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General Category => Kegging and Bottling => Wood/Casks => Topic started by: kerneldustjacket on December 19, 2010, 02:23:48 PM

Title: Cask ale conditioning/carbonating.
Post by: kerneldustjacket on December 19, 2010, 02:23:48 PM
Looking for advice from those with first-hand experience with conditioning/carbonating in a cask (SS firkin or pin; I have a pin).

I bought a stainless steel pin from UK Brewing supplies back in February 2006. To "test it out," I brewed a simple Mild Ale from extract, racked it into the pin, primed it, and drive in a wooden shive. Now here's where I think I made my first mistake; I left it to carbonate at room temperature. About ten hours after sealing it up, CO2 was escaping from around the shive...not sure if this should happen or not...but I suspect it is normal, as the CO2 held by a cask ale is a function of the solubility of CO2 at "cellar" temperature. (yes?) Five days later, after cooling it for a day, I tapped it. The ale was tasty, but was too flat...not as in the American response of "this English beer is flat," but "just about devoid of carbonation" flat.
I did some research and decided my error was in not conditioning it in low 50s temperature. At the time I had no space to do this properly, and was at a lack for getting together enough people to drink up five gallons before it staled, so the cask was used to age 5 gallons of lambic...for two and a half years.

So...fast forward to now: emptied the cask of lambic, cleaned it VERY well, filled it with a low gravity American brown ale, dry hopped it with Liberty, primed it and placed it in a temperature controlled fridge @ 50 F. Tapped it 6 days later; good taste, but I still think it failed to carbonate. Maybe too cold on the conditioning temp?

Anyway, if a few kind folks with cask conditioning experience would share their knowledge, I would be humbly grateful.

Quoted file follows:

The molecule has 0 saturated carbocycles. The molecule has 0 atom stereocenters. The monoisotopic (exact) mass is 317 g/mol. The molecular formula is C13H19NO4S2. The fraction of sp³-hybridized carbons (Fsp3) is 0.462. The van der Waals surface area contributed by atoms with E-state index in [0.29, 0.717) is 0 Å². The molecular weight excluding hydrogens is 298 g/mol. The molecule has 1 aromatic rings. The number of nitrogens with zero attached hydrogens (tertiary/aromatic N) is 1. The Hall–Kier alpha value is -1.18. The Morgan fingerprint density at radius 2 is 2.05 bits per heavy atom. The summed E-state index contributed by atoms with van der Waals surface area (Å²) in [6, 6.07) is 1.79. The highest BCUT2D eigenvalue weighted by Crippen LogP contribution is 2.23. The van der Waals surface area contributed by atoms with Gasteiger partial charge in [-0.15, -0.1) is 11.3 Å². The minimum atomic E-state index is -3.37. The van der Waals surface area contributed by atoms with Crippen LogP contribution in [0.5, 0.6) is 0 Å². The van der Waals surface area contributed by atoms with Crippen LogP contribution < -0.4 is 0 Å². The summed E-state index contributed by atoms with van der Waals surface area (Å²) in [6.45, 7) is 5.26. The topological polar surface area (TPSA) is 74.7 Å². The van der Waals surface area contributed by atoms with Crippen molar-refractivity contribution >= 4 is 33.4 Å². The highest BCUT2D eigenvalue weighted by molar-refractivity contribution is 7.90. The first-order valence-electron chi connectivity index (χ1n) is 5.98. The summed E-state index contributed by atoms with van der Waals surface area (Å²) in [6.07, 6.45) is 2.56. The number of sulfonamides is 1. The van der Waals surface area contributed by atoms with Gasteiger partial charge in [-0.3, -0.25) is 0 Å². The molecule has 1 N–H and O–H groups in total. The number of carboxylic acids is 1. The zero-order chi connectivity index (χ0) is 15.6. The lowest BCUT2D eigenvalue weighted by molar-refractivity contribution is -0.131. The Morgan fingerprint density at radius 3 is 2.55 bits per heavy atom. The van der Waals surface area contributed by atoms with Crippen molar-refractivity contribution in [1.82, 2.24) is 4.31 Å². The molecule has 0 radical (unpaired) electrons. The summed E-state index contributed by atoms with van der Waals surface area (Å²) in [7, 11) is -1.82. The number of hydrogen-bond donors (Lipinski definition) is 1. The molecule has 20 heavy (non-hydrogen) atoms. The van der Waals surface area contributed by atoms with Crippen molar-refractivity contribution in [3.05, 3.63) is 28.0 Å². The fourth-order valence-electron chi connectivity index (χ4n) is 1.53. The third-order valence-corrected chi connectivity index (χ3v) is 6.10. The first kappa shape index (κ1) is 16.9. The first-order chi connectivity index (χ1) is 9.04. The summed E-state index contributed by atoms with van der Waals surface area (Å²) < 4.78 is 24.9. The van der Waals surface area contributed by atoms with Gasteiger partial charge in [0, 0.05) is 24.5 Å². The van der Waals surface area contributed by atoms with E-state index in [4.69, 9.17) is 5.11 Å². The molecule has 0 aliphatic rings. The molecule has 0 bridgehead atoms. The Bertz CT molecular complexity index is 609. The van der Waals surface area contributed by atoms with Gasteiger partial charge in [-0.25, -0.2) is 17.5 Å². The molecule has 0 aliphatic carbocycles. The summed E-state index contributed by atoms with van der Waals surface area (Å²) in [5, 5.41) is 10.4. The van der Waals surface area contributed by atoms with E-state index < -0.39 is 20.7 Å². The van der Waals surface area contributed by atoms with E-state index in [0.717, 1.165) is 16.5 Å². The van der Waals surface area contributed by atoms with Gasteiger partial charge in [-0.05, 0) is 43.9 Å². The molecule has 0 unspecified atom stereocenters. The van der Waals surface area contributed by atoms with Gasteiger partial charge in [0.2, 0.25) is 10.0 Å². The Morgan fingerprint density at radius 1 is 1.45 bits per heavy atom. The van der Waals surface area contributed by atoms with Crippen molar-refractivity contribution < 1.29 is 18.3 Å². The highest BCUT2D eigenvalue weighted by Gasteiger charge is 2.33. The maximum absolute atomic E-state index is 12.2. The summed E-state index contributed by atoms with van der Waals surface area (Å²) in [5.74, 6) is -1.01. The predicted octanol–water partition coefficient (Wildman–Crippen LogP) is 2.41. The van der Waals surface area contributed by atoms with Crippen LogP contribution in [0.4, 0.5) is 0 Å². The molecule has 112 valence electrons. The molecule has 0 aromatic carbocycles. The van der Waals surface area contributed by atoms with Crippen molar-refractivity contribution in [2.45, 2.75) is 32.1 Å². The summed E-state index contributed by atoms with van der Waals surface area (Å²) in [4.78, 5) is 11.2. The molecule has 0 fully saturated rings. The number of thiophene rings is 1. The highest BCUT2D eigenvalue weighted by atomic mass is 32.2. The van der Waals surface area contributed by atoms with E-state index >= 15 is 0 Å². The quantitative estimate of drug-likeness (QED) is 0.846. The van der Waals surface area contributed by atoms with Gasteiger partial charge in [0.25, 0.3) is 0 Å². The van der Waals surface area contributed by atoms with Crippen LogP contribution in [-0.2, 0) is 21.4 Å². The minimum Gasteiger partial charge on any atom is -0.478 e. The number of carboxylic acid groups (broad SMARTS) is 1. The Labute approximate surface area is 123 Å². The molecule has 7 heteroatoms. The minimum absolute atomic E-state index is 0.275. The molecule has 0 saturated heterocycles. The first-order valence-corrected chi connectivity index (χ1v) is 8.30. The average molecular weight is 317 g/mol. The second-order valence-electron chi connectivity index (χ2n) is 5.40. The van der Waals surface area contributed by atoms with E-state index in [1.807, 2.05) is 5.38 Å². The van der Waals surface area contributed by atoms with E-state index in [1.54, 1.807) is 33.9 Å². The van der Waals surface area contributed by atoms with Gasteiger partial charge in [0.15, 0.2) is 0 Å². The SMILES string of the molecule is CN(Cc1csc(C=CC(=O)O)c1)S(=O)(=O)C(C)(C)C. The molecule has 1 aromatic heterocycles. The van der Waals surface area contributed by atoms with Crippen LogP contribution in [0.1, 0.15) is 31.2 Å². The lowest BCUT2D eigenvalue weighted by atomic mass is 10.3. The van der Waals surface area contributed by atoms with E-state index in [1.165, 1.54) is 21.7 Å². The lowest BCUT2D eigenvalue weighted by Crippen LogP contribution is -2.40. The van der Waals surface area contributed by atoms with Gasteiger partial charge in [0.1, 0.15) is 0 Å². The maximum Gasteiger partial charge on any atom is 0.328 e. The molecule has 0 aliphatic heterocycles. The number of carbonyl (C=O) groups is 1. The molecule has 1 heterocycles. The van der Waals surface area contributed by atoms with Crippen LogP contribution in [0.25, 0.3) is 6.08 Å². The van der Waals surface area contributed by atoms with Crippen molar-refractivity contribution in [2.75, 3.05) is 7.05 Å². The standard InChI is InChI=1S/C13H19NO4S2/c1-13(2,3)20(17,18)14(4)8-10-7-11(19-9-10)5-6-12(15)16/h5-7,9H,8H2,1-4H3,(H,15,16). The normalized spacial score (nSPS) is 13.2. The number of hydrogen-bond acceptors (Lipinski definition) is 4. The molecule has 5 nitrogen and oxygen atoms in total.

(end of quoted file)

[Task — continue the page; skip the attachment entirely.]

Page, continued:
And maybe I should name the first successful cask ale after whoever you are...
Title: Re: Cask ale conditioning/carbonating.
Post by: gordonstrong on December 19, 2010, 02:54:52 PM
The problem is your shive isn't holding pressure.  It's probably not traditional, but the way I handle that is to run a bead of keg lube around the shive before pounding it in.  It works sort of like a bead of caulk in helping form a seal between the wood and the metal.  Or you could try a plastic shive, which might fit better on its own.  Or you can pound on the shive more, but I was always concerned about breaking it.

Once it's carbonated and conditioned, the whole serving ritual is (can be) somewhat involved.  The CAMRA Guide to Cellarmanship is an interesting little book, but it's written mostly for the English publican.  It doesn't cover your question since carbonation is the responsibility of the brewery not the cellarman.

To keep your beer from going off, get a cask breather.  It fits to your CO2 tank and provides a 1 atm push of CO2 through a fitting that serves the function of a spile.  CAMRA seems to believe these things are evil, but it keeps you from getting lambic.  It won't carbonate the beer, it will just keep it from going stale.

I don't think it's a temperature problem.  Carbonate your beer in the cask at fermentation temperatures.  Carbonation is done at the brewery.  Once carbonated, you can move it to cellar temperatures to mature.  Some English yeasts won't do anything at 50F (WLP002 comes to mind).

Title: Re: Cask ale conditioning/carbonating.
Post by: kerneldustjacket on December 19, 2010, 03:06:06 PM
Wow, simple problem, simple solution. Thanks Gordon...
I'll try keg lube. (I also wonder if a wrapping of teflon tape might work?)

I had considered that might be the problem, but dismissed it because I thought the little plastic thing inside the shive was leaky anyway.
Which brings a second question: when do I put a spile in place?

Now then...does "Gordon's Bitter" sound English enough?
Title: Re: Cask ale conditioning/carbonating.
Post by: gordonstrong on December 19, 2010, 03:19:44 PM
The spile question is covered in the cellarmanship book.  You can knock in the spile basically any time after the cask is in its serving position.  You do it in advance of serving so that you can check the carbonation.  If the cask is lively (over carbonated), then you can put in a soft spile and let it naturally reduce.  If you are happy with the condition, then you can use a hard spile, which you'd then remove at service (or replace with a cask breather).

Gordon's Bitter sounds more Scottish than English, but at least you're on the same island.